Project management?portal-style

Agencies that want outside help for project management, but don't want to pay high consultants fees, have a new alternative: an Internet-based project management portal.

Robbins-Gioia Inc., a management firm in Alexandria, Va., has launched PM Boulevard, an online project management tool that combines free information with a subscriber section that has additional services available for a fee.

Patricia Davis-Muffett, director of marketing for the company, said PM Boulevard was designed to fill a niche. She said most consulting contracts are between $200,000 and $1 million. Many smaller agencies and companies "wanted smaller, cheaper consultations," she said, but trying to conduct quick-hit consultant jobs would be neither cost-effective for Robbins-Gioia nor particularly useful for agencies or companies.

"We decided an e-commerce model would be an excellent solution for these folks," she said.

The PM Boulevard portal offers visitors the ability to correspond with Robbins-Gioia experts about project management and to get an assessment of the state of an agency's project management endeavors. It also offers an online training center, access to a pool of Robbins-Gioia information about project management and a bulletin board for project managers to communicate with one another.

It is a solution that other big consulting firms, such as Ernst & Young and Arthur Anderson, have turned to as well, although PM Boulevard is unique in its focus on project management. In addition, IBM Corp. recently announced that it had launched an online consulting service for electronic-commerce issues.

Online consulting, said Marianne Hedin, research manager for International Data Corp. in Framingham, Mass., is "a burgeoning market that is in its infancy." She described it as "the wave of the future."

"They're starting to get wind of the fact that this is something they should have discovered a long time ago," Hedin said. "Suddenly, you have IBM online doing it. So people say, 'Hey, what's going on here?' "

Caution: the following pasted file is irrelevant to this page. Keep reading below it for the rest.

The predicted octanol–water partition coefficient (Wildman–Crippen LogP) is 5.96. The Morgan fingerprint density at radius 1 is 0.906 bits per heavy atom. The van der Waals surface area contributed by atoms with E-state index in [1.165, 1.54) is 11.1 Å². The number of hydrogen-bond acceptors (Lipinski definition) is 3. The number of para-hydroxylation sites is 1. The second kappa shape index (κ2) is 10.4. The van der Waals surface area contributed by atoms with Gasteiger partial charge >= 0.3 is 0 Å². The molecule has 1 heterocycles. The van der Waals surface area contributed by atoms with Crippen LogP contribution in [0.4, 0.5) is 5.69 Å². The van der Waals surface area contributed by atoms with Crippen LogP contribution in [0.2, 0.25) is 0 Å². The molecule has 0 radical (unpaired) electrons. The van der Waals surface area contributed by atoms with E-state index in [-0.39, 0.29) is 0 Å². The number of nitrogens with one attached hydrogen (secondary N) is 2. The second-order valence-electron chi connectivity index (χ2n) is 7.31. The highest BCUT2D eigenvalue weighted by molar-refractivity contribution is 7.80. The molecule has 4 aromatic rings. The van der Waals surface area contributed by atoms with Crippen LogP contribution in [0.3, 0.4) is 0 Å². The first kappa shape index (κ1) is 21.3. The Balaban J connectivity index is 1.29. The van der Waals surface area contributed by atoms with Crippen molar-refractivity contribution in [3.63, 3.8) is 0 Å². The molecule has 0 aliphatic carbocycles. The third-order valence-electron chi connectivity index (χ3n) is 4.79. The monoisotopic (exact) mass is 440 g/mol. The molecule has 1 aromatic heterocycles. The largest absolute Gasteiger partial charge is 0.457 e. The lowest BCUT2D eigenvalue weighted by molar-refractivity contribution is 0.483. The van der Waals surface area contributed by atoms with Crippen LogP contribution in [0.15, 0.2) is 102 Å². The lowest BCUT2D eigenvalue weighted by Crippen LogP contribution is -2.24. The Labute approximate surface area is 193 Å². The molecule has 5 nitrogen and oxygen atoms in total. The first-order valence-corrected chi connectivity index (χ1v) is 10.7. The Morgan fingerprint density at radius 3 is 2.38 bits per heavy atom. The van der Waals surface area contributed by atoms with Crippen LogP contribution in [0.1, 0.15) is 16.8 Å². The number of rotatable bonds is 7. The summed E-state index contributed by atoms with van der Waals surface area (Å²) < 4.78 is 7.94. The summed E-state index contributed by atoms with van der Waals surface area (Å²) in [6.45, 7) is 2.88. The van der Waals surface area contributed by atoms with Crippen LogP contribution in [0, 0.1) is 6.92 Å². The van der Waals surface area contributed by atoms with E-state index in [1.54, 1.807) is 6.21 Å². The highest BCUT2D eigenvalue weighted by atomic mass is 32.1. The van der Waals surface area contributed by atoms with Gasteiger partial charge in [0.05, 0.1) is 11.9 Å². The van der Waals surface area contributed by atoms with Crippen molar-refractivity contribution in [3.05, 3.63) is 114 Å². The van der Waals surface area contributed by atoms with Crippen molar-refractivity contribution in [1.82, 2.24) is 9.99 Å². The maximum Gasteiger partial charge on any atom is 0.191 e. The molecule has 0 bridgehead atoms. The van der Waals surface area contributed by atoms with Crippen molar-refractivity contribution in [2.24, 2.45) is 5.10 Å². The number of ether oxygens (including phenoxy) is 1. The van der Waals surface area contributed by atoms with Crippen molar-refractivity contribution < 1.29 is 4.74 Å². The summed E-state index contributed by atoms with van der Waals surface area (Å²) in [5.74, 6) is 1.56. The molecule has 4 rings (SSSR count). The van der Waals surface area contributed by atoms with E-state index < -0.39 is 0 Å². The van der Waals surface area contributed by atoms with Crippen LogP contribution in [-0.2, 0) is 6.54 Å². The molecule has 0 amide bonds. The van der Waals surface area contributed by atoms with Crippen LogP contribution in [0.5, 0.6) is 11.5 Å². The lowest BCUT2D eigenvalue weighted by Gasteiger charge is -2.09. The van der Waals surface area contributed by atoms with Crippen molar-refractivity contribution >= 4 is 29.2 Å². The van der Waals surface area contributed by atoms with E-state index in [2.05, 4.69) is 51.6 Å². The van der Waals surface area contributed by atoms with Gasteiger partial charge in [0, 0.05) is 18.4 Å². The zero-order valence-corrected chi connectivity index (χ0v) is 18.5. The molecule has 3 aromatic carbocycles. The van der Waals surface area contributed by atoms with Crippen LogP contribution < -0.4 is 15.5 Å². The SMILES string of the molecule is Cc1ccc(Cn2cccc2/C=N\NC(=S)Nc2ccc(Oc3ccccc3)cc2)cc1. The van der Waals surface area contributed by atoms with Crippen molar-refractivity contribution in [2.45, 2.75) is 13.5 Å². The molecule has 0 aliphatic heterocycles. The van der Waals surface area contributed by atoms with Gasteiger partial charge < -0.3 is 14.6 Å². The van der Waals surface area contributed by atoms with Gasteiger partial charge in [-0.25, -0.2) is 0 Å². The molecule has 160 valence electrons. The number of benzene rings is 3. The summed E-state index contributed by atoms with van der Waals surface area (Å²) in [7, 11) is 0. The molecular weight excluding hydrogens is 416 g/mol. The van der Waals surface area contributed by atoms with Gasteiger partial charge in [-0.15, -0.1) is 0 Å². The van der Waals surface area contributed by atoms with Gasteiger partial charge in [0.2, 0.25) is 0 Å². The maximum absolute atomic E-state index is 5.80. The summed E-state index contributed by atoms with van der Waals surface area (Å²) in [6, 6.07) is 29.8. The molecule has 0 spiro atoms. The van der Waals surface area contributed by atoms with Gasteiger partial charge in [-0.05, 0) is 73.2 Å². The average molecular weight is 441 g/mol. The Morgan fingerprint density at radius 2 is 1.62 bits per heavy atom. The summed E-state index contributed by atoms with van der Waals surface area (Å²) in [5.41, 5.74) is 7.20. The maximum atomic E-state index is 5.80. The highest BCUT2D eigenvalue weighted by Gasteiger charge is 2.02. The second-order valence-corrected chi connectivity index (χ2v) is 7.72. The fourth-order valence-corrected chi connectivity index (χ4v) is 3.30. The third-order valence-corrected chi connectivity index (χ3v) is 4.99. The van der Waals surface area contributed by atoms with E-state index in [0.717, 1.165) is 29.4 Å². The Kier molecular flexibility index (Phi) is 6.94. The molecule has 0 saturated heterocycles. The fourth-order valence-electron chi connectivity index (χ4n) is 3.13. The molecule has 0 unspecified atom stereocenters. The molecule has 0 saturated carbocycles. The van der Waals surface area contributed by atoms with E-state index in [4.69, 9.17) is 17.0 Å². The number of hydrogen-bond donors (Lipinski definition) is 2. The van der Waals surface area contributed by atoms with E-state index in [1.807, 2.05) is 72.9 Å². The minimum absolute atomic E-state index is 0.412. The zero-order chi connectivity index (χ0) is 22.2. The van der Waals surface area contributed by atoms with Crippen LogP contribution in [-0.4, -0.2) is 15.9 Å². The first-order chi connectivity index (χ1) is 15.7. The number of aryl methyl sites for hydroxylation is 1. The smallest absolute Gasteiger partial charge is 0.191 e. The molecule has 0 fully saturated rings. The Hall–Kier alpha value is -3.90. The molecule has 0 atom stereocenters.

She said online consultants now are mostly targeting small and midsize companies. But that will change, she said, because large corporations are beginning to demand that they have access to online consulting, too.

That demand, said David Baltaxe, an analyst at Current Analysis Inc., Sterling, Va., is something consultants should be cautious about feeding.

"They're going to have to be careful how they manage that, so they still can provide high-value services without cannibalizing some of their higher-end offerings," he said.

Robbins-Gioia, which does about 60 percent of its business with the government, has applied to have PM Boulevard placed on the General Services Administration schedule, and they plan to target the federal market for the product, she said. They are waiting to see if GSA approves their application.

Davis-Muffett said the tool would probably be most useful for small agencies or for pockets within large departments, instead of being something used agencywide.

The service, which was introduced to the market in July, will cost $1,500 for one person for three months, which includes seven hours of consulting time with a Robbins-Gioia consultant. For longer contracts, people get price discounts, and they also receive, proportionally, more one-on-one time with a consultant. Subscribers to PM Boulevard gain access to the member portion of the Web site through passwords.

Davis-Muffett said that several potential clients have said they would like to integrate PM Boulevard into their company's internal intranets.

"With the way project management organizations are going - towards Web-based solutions - a lot of project management offices are trying to manage their offices through intranets," she said. "This fits in well. PM Boulevard can be an extra resource for virtual project management offices, so they don't have to have depth in every project management discipline. They can have experts on call."

Ten people work on the PM Boulevard project, she said. In addition, Robbins-Gioia has employed between 40 and 50 experts who will answer project management questions through PM Boulevard, in addition to their other responsibilities.

The so-called "Ask the Expert" service lets clients correspond with Robbins-Gioia experts about their projects, who research the questions and respond within two business days with an opinion.

The "Knowledge Center" is filled with articles and other project management information that Robbins-Gioia has been producing and filing away for 20 years.

In the assessment portion of the service, clients fill out a questionnaire about their project, which then is analyzed by experts. They respond with lists of problem areas and recommendations for how to best move forward with the project.


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